Green en­ergy long used by Old Or­der Men­non­ites in Kutz­town

To pump wa­ter for farm, large wind­mills were erected or un­der­ground wa­ter-wheels

The Community Connection - - LOCAL NEWS - Richard L.T. Orth A Look Back In His­tory

Per­haps his­toric Penn­syl­va­nia Dutch farm­steads are more ap­pre­ci­ated by Kutz­town Men­non­ites than their mo­dem Worldly Dutch neigh­bors, who seek to tear them down in mod­ern­iz­ing farms. It is with­out doubt that Dr. Shoe­maker’s “Penn­syl­va­nia news­pa­perKutz­town Plain­his to where mag­a­zineaided fol­low Dutch Dutch­man”in he him beck­on­ing Men­non­ites pub­lished and to its Kutz­town suc­ces­sor,Folk­life.” area Here, “Penn­syl­va­ni­ais wherein thehe em­pha­sizedand we have in seen his over jour­nal the decades a of won­der­ful gen­uine ac­cul­tur­a­tionPlain and modern Dutch cit­i­zens con­tinue our Penn­syl­va­nia folk­life iden­tity into the 21st Cen­tury.

Rarely in modern civ­i­liza­tion do re­li­gion and sci­ence mix, es­pe­cially as our use of fos­sil fuels in the world has be­come an is­sue to­wards en­dan­ger­ment, and cur­rent events such as oil spills off the Gulf of Mex­ico and Alaska in re­cent times have caused en­vi­ron­men­tal­ists to re­view na­tive and nat­u­ral ways in which our na­tion can pro­duce en­ergy in a more de­sir­able method. Wind tur­bines, for ex­am­ple, ad­vo­cated by cap­i­tal­ist, Boone Pick­en­sits ru­ral fol­low­er­sand Old phi­los­o­phyal­ways Amish. Or­der among­did Their Men­non­itesto have ournot re­li­gious let run au­to­mat­i­c­away with one’s ma­chi­nes­life is the core prin­ci­ple of Plain Peo­ple in our area, who en­cour­age the use of nat­u­ral forces on earth, in­stead thatof man-made in­ven­tions that man-made may not of be hu­man­ity.in the best So, when the Old Or­der Men­non­ites con­verted Berks in­ter­ests County farms con­vert­edto be op­er­ated wind­millby th­ese der­ricks,old fash­ioned­few peo­ple sav­ing ap­plauded tra­di­tion. their en­ergy Whether it was pump­ing well wa­ter or wa­ter wheels har­ness­ing eter­nal mo­tion of our streams, th­ese early Amer­i­can tech­niques have al­ways had their place in our agrar­ian so­ci­ety, and one need not change one’s re­li­gion to en­gage in th­ese en­ergy sav­ing tech­niques. But they do work, as well as har­ness­ing a driv­ing horse to a wagon or buggy to meet oc­cu­pa­tional needs, which I’m not sug­gest­ing the in­ex­pe­ri­enced do. But per­haps the ma­te­ri­al­is­tic Amer­i­can, who de­sires faster and con­ve­nient in many facets of life, es­pe­cially on the high­way, may not truly know what hu­man sac­ri­fice, prin­ci­ple, and med­i­cal cost he has forced upon na­tion to en­dure; and worst of all sense­less, tragic deaths on our roads. That first gen­er­a­tion of Men­non­ites that made the re­lo­ca­tion in 1949 at first re­placed the elec­tri­cal fix­tures in the homes with gas and gaso­line lamps since elec­tric­ity was a bi-prod­uct of the modern world, but since nat­u­ral gas comes from the earth it could be used by the Men­non­ites. There­fore, from the 1950s up un­til the 1980s, many farm homes of the Men­non­ites here in and around Kutz­town used bot­tled gas for light­ing the house, cook­ing ranges, and re­frig­er­a­tion be­fore farms were re­verted back to use elec­tric­ity again. Those nat­u­ral gas lamps gave a bright glow, al­most equal to elec­tric­ity, but not of the same con­ve­nience. Fur­ther­more, in not sac­ri­fic­ing to­wards sec­u­lar ways, if a Mennonite woman had a gas range, whether new or old, it was black and not fancy porce­lain white. Plain women that had both a gas stove and an old-fash­ioned coal range of­ten used both with no ac­tual pref­er­ence, as was the case with Pi­o­neer Ezra’s (Burkholder) wife.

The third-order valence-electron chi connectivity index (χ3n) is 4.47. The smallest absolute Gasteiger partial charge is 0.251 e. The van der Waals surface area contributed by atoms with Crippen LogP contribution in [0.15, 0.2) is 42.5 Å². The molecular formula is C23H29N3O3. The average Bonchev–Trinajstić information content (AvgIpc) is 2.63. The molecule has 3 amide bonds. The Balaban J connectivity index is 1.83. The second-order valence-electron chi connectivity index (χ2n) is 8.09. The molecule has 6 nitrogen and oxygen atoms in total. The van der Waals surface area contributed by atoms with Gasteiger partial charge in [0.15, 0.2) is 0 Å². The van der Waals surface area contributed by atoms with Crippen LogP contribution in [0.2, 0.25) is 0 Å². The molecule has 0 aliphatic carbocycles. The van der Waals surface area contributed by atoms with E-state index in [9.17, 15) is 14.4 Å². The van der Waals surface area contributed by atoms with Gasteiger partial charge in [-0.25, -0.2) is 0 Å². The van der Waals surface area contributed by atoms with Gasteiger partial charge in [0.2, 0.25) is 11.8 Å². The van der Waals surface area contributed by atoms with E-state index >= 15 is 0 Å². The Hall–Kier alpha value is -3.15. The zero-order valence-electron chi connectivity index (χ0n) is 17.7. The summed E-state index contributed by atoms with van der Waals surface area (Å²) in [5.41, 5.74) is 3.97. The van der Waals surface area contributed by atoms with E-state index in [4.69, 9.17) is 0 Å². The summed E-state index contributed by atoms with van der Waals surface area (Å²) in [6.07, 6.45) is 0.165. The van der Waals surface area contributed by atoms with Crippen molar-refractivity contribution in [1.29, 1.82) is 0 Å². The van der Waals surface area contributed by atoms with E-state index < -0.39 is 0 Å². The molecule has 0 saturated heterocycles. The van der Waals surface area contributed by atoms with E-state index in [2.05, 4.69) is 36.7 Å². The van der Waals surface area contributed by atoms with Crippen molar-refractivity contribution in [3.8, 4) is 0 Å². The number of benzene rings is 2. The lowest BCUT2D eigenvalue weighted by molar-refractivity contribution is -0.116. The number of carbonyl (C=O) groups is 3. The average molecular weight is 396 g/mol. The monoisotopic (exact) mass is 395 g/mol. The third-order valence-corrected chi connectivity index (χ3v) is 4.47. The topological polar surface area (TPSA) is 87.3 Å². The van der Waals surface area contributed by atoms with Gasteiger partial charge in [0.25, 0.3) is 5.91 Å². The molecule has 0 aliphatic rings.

But in or­der to pump wa­ter for the farm­stead, large wind­mills were erected or un­der­ground wa­ter-wheels in set­tling in at Kutz­town. Un­fa­mil­iar with the Plain Peo­ple at first, many Worldly Dutch peo­ple could not un­der­stand how their Plain Dutch cousins lived with­out cer­tain do­mes­tic con­ve­niences. Nonethe­less, there was ei­ther a wa­ter­wheel or wind­mill on the farm since they were ini­tially with­out elec­tric­ity, and through the power pro­duced by one of th­ese ma­chines, wa­ter was pumped from a well to a stor­age rank. Most farms, if not all with per­haps one as con­firmed re­cently have run­ning wa­ter now.

Sub­mit­ted photo

In this 1974 photo cap­tured by staff pho­tog­ra­pher, Robert Walch, a wa­ter pump used for drink­ing, can be seen in the fore­ground on an early snow cov­ered morn­ing out­side of Fleet­wood in our East Penn Val­ley.

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